The mornings cricket continued in entertaining vein with Jonny Bairstow rapidly overhauling Hales, who sadly holed out rather unadvisedly on 86 after doing all the spadework.


A mini procession then ensued with Moin Ali out for a duck - he will be running out of credit in some peoples eyes unless performances improve - and Broad, bouncing in like Bambi, and then bouncing out again two minutes later after a rash drive. All this to the consternation of the local crowd who were worried that Bairstow might run out of partners, but he found a solid ally in Steve Finn, who stayed around long enough to allow Bairstow to reach his maiden Test century on home soil.


England were finally dismissed for 298 and then it was the turn of the Sri Lankan 'batsmen'. In yet another dismal "What are we doing here?" batting display they subsided to 91 all out, meaning a follow-on which effectively killed the game as a contest. Mercifully for Sri Lanka, bad light and rain curtailed play, and we returned to Leeds station for our trip home. Unfortunately, this was not to be as pleasant as the journey in.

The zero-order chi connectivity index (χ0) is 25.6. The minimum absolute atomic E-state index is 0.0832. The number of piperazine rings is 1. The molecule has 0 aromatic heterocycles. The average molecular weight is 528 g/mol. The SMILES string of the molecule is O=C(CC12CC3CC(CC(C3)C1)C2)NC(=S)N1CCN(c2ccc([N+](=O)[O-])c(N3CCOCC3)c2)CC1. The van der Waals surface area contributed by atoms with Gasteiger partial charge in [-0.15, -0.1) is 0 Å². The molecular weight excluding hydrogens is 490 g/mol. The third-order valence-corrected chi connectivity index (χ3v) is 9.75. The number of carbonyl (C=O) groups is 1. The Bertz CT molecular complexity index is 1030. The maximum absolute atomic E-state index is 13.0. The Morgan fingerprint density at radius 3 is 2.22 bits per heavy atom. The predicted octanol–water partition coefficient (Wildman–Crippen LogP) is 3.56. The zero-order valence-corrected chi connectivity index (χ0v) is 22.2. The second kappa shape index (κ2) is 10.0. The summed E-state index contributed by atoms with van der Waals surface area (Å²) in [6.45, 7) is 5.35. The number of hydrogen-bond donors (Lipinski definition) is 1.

As our train pulled in, a stupid and inebriated young idiot pushed in front of the throng of patiently waiting passengers on the platform. When the doors opened, he rushed on to the train without letting the departing passengers get off, and proceeded to 'reserve' seats for his group.


"Some people just have no class!" remarked the lady in front of me, and matters deteriorated further as we boarded the packed train and the numpty was challenged about his behaviour. Both myself and a passenger called Sean from Marsden were subjected to threats of "having our f***ing lights punched out" : a female passenger was told to "shut the f*** up": and poor Higgy, who had tried to offer sensible advice to avoid confrontation, was insulted in the manner of Stuart Broad at the Gabba.